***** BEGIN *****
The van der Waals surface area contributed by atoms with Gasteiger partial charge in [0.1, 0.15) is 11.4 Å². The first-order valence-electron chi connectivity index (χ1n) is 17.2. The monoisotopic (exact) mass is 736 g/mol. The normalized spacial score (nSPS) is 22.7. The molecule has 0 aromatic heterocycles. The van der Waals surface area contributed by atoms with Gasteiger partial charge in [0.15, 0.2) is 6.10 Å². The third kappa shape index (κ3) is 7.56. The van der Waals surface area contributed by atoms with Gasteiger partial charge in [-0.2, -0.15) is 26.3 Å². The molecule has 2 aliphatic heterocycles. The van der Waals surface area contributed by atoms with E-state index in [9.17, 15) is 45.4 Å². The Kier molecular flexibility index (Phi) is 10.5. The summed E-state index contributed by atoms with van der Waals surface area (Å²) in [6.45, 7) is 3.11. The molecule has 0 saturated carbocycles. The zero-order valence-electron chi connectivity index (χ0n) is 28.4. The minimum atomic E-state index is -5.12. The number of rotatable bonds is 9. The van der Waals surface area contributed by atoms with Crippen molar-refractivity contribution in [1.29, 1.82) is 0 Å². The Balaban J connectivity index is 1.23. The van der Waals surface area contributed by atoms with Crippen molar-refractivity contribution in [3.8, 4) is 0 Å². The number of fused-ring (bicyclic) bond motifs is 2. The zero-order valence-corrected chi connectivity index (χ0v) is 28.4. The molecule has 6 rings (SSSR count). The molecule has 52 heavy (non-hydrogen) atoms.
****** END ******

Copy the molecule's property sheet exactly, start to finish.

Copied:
The van der Waals surface area contributed by atoms with Gasteiger partial charge in [0.1, 0.15) is 11.4 Å². The first-order valence-electron chi connectivity index (χ1n) is 17.2. The monoisotopic (exact) mass is 736 g/mol. The normalized spacial score (nSPS) is 22.7. The molecule has 0 aromatic heterocycles. The van der Waals surface area contributed by atoms with Gasteiger partial charge in [0.15, 0.2) is 6.10 Å². The third kappa shape index (κ3) is 7.56. The van der Waals surface area contributed by atoms with Gasteiger partial charge in [-0.2, -0.15) is 26.3 Å². The molecule has 2 aliphatic heterocycles. The van der Waals surface area contributed by atoms with E-state index in [9.17, 15) is 45.4 Å². The Kier molecular flexibility index (Phi) is 10.5. The summed E-state index contributed by atoms with van der Waals surface area (Å²) in [6.45, 7) is 3.11. The molecule has 0 saturated carbocycles. The zero-order valence-electron chi connectivity index (χ0n) is 28.4. The minimum atomic E-state index is -5.12. The number of rotatable bonds is 9. The van der Waals surface area contributed by atoms with Crippen molar-refractivity contribution in [1.29, 1.82) is 0 Å². The Balaban J connectivity index is 1.23. The van der Waals surface area contributed by atoms with Crippen molar-refractivity contribution in [3.8, 4) is 0 Å². The number of fused-ring (bicyclic) bond motifs is 2. The zero-order valence-corrected chi connectivity index (χ0v) is 28.4. The molecule has 6 rings (SSSR count). The molecule has 52 heavy (non-hydrogen) atoms.